Movie Review: Who can the natives trust in their fight against a dam on the Amazon? “Sequestrada”


“Sequestrada” is a lyrical docudrama whose advertising tag-line could very easily be, “Well, we didn’t see THAT coming.”

It’s a Brazilian/American co-production about the Amazon, the indigenous people who live there and a dam that’s being pushed by the government and financed largely by Wall Street.

It uses news footage to set up the story, the years-long struggle to put the Belo Monte dam right in the middle of indigenous tribal lands in the upper Amazon. A 13 year-old girl from the Arana people, Kamodjara Xipaia, poetically narrates the folklore and story of her tribe of 104 — “I am number 85” (in Portuguese, with English subtitles) she tells us, in one of her river-swimming idylls. “We don’t want to leave.”

And then we meet those conspiring to uproot them.

Tom Vogel (Tim Blake Nelson) is a New York “fixer” for the investment company anxious to see that this project move forward. Over 140 dams are planned, and any delay could give the whole world the chance to see how destructive this could be to the locals, and to the Earth’s climate. Dams along the rivers of the Earth’s lungs — the rainforest — are a catastrophic environmental mistake.

Tom is rushed onto a plane by Grace (Gretchen Mol), promising “I’ll be gentle.” He’s just got to sweet talk the government official in charge of making a final report on the project.

“I’ve dealt with guys like this in more countries than you can name!”

The “guy” here is Roberto (Marcelo Olinto), a bureaucrat with the indigenous agency FUNIA who may have his orders from above to “make this happen.” But when Tom sidles up to him in a bar, Roberto gets his back up.

“You’re devoting your life to a TRAGEDY! For you, this has nothing to do with the truth!”

Tom’s efforts to lobby the Arana directly just show him as a slightly-less-menacing version of “The Ugly American.” No deal.

Kamodjara’s people are part of the protests that make the news. “Stop Belo Monte or we will stop Brazil!” That’s why she and her family visit the closest small city, Altamira. And that’s how she becomes separated from her people, a tribe Roberto admires (to Tom) as “pure.”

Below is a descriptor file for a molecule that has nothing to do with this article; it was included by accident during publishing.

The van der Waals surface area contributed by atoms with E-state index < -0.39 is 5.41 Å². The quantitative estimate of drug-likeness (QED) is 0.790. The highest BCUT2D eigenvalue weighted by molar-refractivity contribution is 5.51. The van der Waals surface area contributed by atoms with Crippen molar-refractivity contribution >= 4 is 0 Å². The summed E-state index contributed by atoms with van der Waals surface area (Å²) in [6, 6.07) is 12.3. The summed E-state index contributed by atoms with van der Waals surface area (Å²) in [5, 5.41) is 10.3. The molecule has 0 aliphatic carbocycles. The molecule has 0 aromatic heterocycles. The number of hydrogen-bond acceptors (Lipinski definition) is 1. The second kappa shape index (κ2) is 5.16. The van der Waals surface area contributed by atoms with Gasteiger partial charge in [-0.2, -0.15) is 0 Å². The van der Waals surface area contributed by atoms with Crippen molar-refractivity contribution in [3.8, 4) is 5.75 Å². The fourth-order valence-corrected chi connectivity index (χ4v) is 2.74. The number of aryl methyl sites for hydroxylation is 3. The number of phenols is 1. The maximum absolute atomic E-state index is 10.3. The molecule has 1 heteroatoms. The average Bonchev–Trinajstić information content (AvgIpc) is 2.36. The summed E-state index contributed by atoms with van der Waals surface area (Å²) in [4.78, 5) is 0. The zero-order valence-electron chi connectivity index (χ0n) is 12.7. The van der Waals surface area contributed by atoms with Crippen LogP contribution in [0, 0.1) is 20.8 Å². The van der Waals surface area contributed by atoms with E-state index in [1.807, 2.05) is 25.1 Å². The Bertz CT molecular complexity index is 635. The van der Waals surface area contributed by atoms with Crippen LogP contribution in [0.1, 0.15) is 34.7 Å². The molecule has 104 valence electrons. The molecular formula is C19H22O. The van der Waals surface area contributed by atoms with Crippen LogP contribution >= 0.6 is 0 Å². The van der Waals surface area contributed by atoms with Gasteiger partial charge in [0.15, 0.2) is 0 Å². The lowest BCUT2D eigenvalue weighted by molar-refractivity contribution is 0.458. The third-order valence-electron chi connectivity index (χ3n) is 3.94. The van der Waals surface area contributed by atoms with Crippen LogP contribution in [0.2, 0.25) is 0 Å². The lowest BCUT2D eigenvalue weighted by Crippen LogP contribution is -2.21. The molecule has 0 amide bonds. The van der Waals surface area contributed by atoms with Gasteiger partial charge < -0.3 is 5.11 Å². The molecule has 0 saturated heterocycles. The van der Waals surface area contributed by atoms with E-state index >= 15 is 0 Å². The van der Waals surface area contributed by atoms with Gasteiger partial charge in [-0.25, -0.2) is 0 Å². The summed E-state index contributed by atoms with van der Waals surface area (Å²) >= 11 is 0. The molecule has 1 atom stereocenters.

The main “didn’t see that coming” in this Sabrina McCormick/Soopum Sohn film is given away in the title. “Sequestrada” translates as “kidnapped.” Kamadjara finds herself being trafficked, and the film turns into a scheming, double-crossing thriller as we fret over her fate and just who will be blamed for it.

That twist in the plot isn’t the only one, but it is the driving force of the film and is quite melodramatic. Nelson’s Vogel gets a lot closer to this situation than anyone who doesn’t speak Portugeuse would want. But he’s a good actor who doesn’t come close to convincing us that he’s afraid he’s about to die.

Young Kamodjara projects the proper innocence in scenes that threaten to turn creepy and criminal at any moment. Yes, that’s also melodramatic, and it contributes to the film losing track of the big message it wants to deliver and the bigger story it wants to tell.

That can be as frustrating as the film’s bizarre sympathies. Who exactly do we root for here?

It’s also frustratingly subtitled with white lettering, which considering the washed-out backgrounds, white clothes, etc., leaves a non-Portugeuse speaker at a loss in catching the nuances of the threats, etc. I thought this argument was settled in the early ’90s. YELLOW lettering for subtitles works best.

Those complaints aside, the slices-of-life that “Sequestrada” shows us as it makes its arguments and counter-arguments (“Hospitals, schools, medicine, houses” are promised to the Arana.) sell the picture and tell its story.

If this rainforest bespoiling melodrama leaves the viewer unsatisfied, that’s because there is no happy ending here. You can’t help but think as you’re leaving the film that everything you saw here was doomed, save for the bureaucrats and Wall Street types. Everything green and everyone living in tha green is under threat.


MPAA Rating: unrated, violence, human trafficking

Cast: Kamodjara Xipaia, Tim Blake Nelson, Marcelo Olinto and Gretchen Mol

Credits: Written and directed by Sabrina McCormick and Soopum Sohn. A Strand release.

Running time: 1:36

About Roger Moore

Movie Critic, formerly with McClatchy-Tribune News Service, Orlando Sentinel, published in Spin Magazine, The World and now published here, Orlando Magazine, Autoweek Magazine
This entry was posted in Reviews, previews, profiles and movie news. Bookmark the permalink.